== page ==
Dekel Rosenfeld Lab

Since the program opened in 2016, 30 Zuckerman labs have been established in Israel.

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Eligibility
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Principal Investigator
Dr. Dekel Rosenfeld

Zuckerman Faculty Scholar
at Tel Aviv University

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Dekel Rosenfeld Lab

Lab Research Areas

The lab develops magnetic functional materials to interact with electrogenic cells for neuromodulation and control over peripheral organ function. These tools allow remote control on calcium-dependent processes via activation of ion channels such as heat sensitive ion channels. It provides spatial and temporal resolution in a minimally invasive procedure demonstrated both in vitro and in vivo. They developed a novel approach to control the release of adrenal stress hormones to treat hormonal imbalance in mental health disorders such as post trauma stress disorder.

The lab’s ultimate goals are developing new tools that advance the biomedical research to repair organ dysfunction and studying the organ-brain communication in health and disease.

Scholar Profile

Dekel Rosenfeld earned her PhD in Biomedical Engineering at Technion-Israel Institute of Technology. During a postdoc at MIT’s Research Laboratory of Electronics and the McGovern Institute for Brain Research, she developed magnetic nanomaterials for neuroscience applications, to repair organ dysfunction and study the organ-brain connection in health and in neurological disorders.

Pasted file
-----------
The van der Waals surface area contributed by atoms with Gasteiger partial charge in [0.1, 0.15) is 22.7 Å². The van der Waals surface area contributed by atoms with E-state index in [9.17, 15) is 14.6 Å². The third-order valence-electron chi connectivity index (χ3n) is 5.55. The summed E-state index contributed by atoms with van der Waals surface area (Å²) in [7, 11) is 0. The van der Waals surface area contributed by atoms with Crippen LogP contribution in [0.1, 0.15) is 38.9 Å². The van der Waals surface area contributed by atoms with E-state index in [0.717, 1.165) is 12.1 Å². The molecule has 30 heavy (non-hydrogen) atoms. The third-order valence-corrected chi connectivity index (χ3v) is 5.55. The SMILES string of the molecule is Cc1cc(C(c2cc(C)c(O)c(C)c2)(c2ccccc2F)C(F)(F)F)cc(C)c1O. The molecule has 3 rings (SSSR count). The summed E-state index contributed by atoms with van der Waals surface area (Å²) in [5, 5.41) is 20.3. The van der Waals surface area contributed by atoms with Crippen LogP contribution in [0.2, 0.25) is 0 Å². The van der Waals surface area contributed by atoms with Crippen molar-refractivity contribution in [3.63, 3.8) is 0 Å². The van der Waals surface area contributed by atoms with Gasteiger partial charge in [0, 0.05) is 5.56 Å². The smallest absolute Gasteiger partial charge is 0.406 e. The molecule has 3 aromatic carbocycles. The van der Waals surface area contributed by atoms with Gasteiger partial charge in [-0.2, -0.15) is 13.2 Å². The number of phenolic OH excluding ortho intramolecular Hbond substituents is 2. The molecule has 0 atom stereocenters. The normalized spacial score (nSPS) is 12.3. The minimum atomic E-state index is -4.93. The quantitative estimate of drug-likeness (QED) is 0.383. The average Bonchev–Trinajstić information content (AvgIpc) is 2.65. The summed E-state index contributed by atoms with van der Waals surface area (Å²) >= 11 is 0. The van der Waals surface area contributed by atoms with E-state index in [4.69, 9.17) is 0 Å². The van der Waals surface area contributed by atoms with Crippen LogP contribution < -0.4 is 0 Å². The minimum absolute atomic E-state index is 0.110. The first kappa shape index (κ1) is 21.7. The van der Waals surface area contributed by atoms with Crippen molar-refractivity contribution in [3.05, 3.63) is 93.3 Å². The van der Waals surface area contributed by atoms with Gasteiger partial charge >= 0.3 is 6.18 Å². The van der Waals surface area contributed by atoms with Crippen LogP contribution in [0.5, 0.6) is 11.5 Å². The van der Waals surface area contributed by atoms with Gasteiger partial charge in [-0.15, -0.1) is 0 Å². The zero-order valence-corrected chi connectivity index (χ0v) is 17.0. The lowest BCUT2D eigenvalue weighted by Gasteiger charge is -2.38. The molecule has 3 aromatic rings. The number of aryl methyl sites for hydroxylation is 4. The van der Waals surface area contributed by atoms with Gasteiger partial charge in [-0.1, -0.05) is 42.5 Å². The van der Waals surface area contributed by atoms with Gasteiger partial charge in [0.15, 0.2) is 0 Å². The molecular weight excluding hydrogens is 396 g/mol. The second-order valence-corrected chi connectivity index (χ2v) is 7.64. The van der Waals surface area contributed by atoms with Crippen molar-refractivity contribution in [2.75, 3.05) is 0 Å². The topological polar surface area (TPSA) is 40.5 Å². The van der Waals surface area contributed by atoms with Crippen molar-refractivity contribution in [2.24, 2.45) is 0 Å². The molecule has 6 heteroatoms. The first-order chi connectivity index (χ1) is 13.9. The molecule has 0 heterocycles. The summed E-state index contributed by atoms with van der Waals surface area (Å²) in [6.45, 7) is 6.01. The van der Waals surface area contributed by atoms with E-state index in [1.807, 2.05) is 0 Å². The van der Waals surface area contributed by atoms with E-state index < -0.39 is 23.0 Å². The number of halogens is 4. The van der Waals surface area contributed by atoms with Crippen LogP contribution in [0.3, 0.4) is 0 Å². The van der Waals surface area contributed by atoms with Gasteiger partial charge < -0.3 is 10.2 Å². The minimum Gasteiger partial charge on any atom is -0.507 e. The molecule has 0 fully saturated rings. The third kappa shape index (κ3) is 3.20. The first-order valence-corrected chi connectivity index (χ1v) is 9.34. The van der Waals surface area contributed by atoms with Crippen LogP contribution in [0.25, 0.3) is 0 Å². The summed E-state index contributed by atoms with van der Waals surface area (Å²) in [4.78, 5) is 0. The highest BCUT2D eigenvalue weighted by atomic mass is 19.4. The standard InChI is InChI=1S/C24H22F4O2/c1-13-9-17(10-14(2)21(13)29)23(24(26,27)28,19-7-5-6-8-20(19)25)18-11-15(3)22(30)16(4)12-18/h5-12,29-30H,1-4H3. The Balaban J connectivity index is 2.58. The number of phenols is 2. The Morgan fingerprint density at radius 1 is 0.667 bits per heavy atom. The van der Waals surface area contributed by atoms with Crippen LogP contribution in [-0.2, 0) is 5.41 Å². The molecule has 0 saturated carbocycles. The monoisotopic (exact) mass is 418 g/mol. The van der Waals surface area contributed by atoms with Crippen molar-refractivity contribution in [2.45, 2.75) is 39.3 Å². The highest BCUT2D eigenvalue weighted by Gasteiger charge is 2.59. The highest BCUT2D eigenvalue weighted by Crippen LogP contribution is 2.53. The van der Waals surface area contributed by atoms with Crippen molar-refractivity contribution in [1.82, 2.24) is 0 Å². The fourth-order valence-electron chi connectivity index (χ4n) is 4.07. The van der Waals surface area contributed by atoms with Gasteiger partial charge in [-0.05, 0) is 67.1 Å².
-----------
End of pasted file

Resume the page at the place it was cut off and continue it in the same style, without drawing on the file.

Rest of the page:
Dr. Rosenfeld’s lab in the Biomedical Engineering Department at Tel Aviv University works at the intersection of materials science and neuroscience. She develops minimally invasive approaches using biocompatible tools to safely deliver signals to the cells of interest. One example is a method to remotely control adrenal hormone release and to study the adrenal-brain connection. Stress hormone release from the adrenal gland is associated with mental health disorders such as post-traumatic stress disorder and depression. Dr. Rosenfeld hopes her research will expand the potential of minimally invasive stimulation techniques so eventually they can be used on other deep organs in the body.

A teacher who twice won the Excellence in Teaching Award, Dr. Rosenfeld participated in several programs at MIT where she mentored students with the goal of increasing the number of underrepresented minorities and underserved students in academic research. She hopes to actively improve diversity and equity in science in Israel as well, by identifying talented students from these backgrounds and creating an environment that allows them to succeed.